Chinese stocks have fallen sharply in recent weeks, with markets plunging to five-year lows on February 3rd despite promises from regulators to stabilize conditions. The benchmark Shanghai Composite entered bear market territory, having dropped over 20% from recent highs. Efforts so far by Chinese authorities to arrest the declines have failed to reassure investors worried about slowing economic growth.
Steep Losses Across Chinese Equities
The Shanghai Composite closed down 1.07% on February 3rd, ending the week 8.26% lower for its worst weekly performance since late 2018. The tech-heavy ChiNext index dominated by startups fell even further, ending the week down 12.2% (Economist). Other major indices like the Shenzhen Component similarly saw double-digit percentage declines over the five trading days.
In total, the combined market capitalization loss over two weeks neared $1 trillion, wiping out much of 2023’s gains (Finbold). The small-cap focused CSI 1000 index dropped 8% on February 3rd alone as margin calls forced the liquidation of shares (BNN Breaking). This compares to a 5% fall in large caps represented by the CSI 300.
|Feb 3, 2024
Foreign investors have rushed for the exits alongside locals, registering the largest monthly outflow from mainland markets since 2014. Almost $12 billion in overseas money exited Chinese equities over the past two weeks.
Plunge Despite Promises of Support
The sharp declines occurred despite Chinese authorities implementing fresh measures meant to stabilize conditions. On February 4th, the China Securities Regulatory Commission (CSRC) pledged to keep markets stable, protect small investors, and crack down on illegal activity (ABC News).
Specific steps taken include:
- Restricting securities lending to prevent short-selling
- Forbidding major shareholders and company execs from reducing stakes
- Curbing margin financing terms to reduce forced liquidations
However, the absence of more forceful stimulus or clear rescue plans has left investors skeptical of the government’s commitment. The Shanghai Composite initially rose nearly 2% on February 6th after the CSRC promised to prevent risks from share pledges before giving up gains to close down 0.5% (WSJ).
With conditions reminiscent of 2015’s market collapse, many believe Chinese authorities are less inclined to stage another full-scale intervention after being burned the last time (Telegraph).
Bleak Growth Outlook, Covid Issues
At the core of investor worries is China’s weakening economic outlook. Q4 2023 GDP increased just 2.9% annually, and December reports showed both industrial production and retail sales badly missed expectations. The services sector continues struggling with the Zero-Covid policy denting consumption and activity.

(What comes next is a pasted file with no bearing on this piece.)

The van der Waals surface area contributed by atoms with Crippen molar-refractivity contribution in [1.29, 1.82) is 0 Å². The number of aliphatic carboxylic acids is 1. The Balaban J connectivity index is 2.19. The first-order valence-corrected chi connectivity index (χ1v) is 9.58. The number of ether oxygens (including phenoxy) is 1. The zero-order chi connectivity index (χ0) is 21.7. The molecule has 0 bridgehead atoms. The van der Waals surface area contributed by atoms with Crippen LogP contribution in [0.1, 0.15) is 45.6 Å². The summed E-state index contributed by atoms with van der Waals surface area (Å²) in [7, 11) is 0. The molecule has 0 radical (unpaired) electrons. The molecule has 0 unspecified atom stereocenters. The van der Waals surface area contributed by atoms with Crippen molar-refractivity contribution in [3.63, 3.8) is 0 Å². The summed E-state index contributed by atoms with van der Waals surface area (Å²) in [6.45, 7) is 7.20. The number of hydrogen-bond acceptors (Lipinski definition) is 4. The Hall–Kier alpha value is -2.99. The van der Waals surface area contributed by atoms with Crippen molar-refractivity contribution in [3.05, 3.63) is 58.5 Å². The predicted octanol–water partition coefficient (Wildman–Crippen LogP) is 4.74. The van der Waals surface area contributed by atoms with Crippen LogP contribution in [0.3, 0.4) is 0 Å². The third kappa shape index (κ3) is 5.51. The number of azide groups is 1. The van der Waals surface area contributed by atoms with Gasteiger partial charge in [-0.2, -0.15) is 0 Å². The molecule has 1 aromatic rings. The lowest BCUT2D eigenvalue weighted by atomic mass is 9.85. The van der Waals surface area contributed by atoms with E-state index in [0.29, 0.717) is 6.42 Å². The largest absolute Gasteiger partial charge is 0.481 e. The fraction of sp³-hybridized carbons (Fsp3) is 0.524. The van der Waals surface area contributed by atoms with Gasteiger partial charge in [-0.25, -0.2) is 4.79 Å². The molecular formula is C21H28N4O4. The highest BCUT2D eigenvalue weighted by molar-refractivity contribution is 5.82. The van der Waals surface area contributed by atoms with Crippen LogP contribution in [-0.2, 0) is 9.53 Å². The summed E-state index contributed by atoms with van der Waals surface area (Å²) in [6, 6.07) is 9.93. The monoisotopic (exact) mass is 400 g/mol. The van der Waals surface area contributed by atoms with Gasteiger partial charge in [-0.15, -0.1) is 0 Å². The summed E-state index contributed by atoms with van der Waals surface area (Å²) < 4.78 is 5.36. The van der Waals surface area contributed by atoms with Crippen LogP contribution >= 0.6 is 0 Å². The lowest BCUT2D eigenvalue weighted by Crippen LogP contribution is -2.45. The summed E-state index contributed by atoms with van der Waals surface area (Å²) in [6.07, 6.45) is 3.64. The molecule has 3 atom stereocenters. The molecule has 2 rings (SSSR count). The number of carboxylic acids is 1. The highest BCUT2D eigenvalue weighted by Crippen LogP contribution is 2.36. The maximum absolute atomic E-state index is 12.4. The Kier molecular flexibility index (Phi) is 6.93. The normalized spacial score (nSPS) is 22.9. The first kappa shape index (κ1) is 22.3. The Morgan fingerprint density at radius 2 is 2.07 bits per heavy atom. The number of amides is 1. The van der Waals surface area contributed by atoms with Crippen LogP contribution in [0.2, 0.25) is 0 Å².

Growth is widely expected to keep decelerating in 2024 absent major stimulus. But sizable easing looks improbable now with surging Covid cases and China still targeting GDP gains below 5%. Investors are losing faith Xi Jinping can achieve his stated goals without compromising virus containment.
Market strategist Brendan Ahern notes China may be nearing an inflection point where policy credibility wears thin amid accumulated pressures:
“The quandary for officials in Beijing is propping up asset prices risks further imbalances and moral hazard down the line. But if markets are left unattended, things could spiral quickly especially with the economy already reeling.”
Already recent intervention by the “national team” of state-backed funds has propped up equities without stopping the bleeding. There are also concerns over hidden leverage in the system tied to pledged shares, where the CSRC just introduced fresh limits on transactions.
Global Repercussions Starting
So far China’s market chaos has not spilled substantially into other equity markets, with Wall Street proving relatively resilient after a volatile January. But there are signs international investors are growing wary of potential systemic risks.
Chinese developer Shimao’s failure to make a payment on a Singapore-denominated bond may be only the first sign of cracking confidence in the world’s second largest economy. Pessimism over China was a notable drag during the recent Federal Reserve policy meeting, playing into the central bank’s indicated pause on rate hikes.
If China’s markets continue deteriorating and currency/debt concerns mount, global sentiment may suffer material damage. This vulnerability recalls 2022 conditions early in Russia’s invasion of Ukraine.MIMMIM
For now Xi Jinping appears trapped balancing economic necessities against rigid virus rules nearly three years into the pandemic – a precarious position leaving investors bewildered. The path ahead looks treacherous for Chinese equities even if a full-scale crash is avoided.
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